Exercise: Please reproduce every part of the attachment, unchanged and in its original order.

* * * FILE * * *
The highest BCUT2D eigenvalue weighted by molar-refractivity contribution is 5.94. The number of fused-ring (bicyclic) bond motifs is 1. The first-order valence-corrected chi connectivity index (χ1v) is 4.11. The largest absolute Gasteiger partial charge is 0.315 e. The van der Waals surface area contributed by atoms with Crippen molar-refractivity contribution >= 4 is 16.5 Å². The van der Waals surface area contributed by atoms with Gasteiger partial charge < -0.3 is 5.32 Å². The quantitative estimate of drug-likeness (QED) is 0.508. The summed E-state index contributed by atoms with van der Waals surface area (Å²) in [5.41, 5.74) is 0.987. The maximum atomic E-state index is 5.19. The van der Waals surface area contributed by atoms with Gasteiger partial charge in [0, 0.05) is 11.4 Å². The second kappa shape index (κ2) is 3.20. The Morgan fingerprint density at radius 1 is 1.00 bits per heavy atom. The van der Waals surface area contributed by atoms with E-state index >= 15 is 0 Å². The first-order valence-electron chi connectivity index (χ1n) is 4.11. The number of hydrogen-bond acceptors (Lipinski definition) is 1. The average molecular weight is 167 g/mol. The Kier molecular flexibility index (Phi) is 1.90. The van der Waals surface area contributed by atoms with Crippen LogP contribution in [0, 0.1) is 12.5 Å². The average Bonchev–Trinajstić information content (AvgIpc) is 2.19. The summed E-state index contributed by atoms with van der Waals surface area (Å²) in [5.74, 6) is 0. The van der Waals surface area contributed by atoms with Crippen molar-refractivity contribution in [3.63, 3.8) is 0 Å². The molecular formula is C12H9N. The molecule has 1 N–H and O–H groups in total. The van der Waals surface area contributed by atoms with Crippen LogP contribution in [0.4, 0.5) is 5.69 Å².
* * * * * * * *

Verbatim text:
The highest BCUT2D eigenvalue weighted by molar-refractivity contribution is 5.94. The number of fused-ring (bicyclic) bond motifs is 1. The first-order valence-corrected chi connectivity index (χ1v) is 4.11. The largest absolute Gasteiger partial charge is 0.315 e. The van der Waals surface area contributed by atoms with Crippen molar-refractivity contribution >= 4 is 16.5 Å². The van der Waals surface area contributed by atoms with Gasteiger partial charge < -0.3 is 5.32 Å². The quantitative estimate of drug-likeness (QED) is 0.508. The summed E-state index contributed by atoms with van der Waals surface area (Å²) in [5.41, 5.74) is 0.987. The maximum atomic E-state index is 5.19. The van der Waals surface area contributed by atoms with Gasteiger partial charge in [0, 0.05) is 11.4 Å². The second kappa shape index (κ2) is 3.20. The Morgan fingerprint density at radius 1 is 1.00 bits per heavy atom. The van der Waals surface area contributed by atoms with E-state index >= 15 is 0 Å². The first-order valence-electron chi connectivity index (χ1n) is 4.11. The number of hydrogen-bond acceptors (Lipinski definition) is 1. The average molecular weight is 167 g/mol. The Kier molecular flexibility index (Phi) is 1.90. The van der Waals surface area contributed by atoms with Crippen LogP contribution in [0, 0.1) is 12.5 Å². The average Bonchev–Trinajstić information content (AvgIpc) is 2.19. The summed E-state index contributed by atoms with van der Waals surface area (Å²) in [5.74, 6) is 0. The van der Waals surface area contributed by atoms with Crippen molar-refractivity contribution in [3.63, 3.8) is 0 Å². The molecular formula is C12H9N. The molecule has 1 N–H and O–H groups in total. The van der Waals surface area contributed by atoms with Crippen LogP contribution in [0.4, 0.5) is 5.69 Å².